Is the dilettante ready to commit?

5.12.11 | | 4 comments

I will cop to a certain amount of pride in my dilettanteism. I will also admit that there might be some fear involved as well. And I will also say that I have been thinking for a while that it’s time to settle on something so when I listened to the very first episode of The Appendix back in February, and heard Sarah, Rob and Marion talking about how you need to choose a genre, it was like a punch in the gut. I can’t even settle on a form, let alone a genre.

But even though I’d received this message many times in the past, I resolved to take it seriously and so I did an inventory of semi-viable (as in: not dead yet) projects. The result: 1 play, 2 essays, 14 works of fiction — a mix of literary fiction, science fiction, fantasy, and parable — and 1 epic-ish poem. And then I decided that based on my current interests, and where the majority of my short stories clustered, and what I enjoyed reading (although I read across a fairly wide range of genres), I needed to focus on fantasy with a literary sheen. And by that, I probably mean slipstream, but maybe not exactly, and, of course, it’s probably not the smartest of choices since it’s not the hottest of sub-genres at the moment, but it seemed to suit me. I even went so far as to secure a twitter account and domain name, and then spend a couple of hours installing textpattern and realizing that it really isn’t all that interesting of a CMS. Meanwhile I was actively not writing. Classic trap, but self-awareness of my bad habits makes things worse in my case. I tend to deliberately step in things rather than avoid them.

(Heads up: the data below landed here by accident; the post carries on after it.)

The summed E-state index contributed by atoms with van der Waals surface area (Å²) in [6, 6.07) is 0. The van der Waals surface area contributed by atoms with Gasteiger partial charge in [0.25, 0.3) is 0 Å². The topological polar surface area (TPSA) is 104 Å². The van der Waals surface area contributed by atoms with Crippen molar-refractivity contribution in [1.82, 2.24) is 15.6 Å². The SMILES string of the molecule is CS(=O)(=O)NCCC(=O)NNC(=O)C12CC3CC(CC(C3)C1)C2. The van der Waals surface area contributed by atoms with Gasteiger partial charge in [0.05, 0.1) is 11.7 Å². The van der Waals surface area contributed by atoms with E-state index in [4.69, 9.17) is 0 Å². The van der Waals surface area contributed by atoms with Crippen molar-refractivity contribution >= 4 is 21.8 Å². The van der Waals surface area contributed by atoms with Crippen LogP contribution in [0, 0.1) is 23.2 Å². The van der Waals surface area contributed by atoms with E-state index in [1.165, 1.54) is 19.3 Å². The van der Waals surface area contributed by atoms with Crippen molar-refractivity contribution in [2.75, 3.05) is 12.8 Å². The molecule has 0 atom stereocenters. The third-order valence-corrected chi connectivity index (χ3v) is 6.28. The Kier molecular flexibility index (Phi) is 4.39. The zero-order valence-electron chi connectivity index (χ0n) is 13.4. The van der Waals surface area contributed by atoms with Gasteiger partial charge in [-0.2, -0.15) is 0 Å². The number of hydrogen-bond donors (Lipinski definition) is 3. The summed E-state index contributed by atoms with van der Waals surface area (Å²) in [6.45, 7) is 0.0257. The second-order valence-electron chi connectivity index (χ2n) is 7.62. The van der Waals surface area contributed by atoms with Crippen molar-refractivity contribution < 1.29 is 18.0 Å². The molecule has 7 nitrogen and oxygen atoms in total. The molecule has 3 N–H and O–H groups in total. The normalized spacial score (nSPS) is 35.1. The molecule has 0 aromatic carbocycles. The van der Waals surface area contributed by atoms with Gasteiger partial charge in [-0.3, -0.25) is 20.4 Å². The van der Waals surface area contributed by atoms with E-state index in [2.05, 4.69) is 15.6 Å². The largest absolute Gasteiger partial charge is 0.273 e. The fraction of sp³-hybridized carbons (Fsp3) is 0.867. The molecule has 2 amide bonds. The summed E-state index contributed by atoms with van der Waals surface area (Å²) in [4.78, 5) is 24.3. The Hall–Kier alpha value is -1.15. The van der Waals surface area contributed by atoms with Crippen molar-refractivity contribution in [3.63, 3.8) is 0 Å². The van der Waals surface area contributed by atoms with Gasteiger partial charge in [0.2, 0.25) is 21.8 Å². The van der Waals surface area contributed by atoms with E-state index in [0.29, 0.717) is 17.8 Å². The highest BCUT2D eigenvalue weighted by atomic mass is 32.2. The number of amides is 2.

Fast forward to late April and Lisa Torcasso Downing posted What Does a “Good” Writer Write? on the AML blog, which led to a discussion of how most writers are unable to write at a high level across genres, and that caused me to think back to the inaugural The Appendix episode and my reaction to it, and I found myself torn again between the inclination to have feet in many camps and the desire to hone the craft in one specific genre.

And then last Saturday morning I blew off other obligations and wrote for two and a half hours straight and finished a short story. It was fun. I found myself able to solve some of the problems that had caused me to stop working on the story in the first place. I got that lovely rush from completing a draft. I didn’t let myself get sidetracked — I just wrote. But here’s the problem: the story was a piece of mainstream fiction of the Mormon faithful realism type. Even worse, I found myself making choices that led to transparent prose. Transparent prose people!

Sunday morning I found myself with a quiet hour and, still high from the previous day’s writing session, I finished another short story that had been lying fallow for quite some time. This one is Mormon speculative fiction of the weird variety. And while the prose has some strong resemblances to that of the day before, it is less transparent. And it was, again, great fun to write.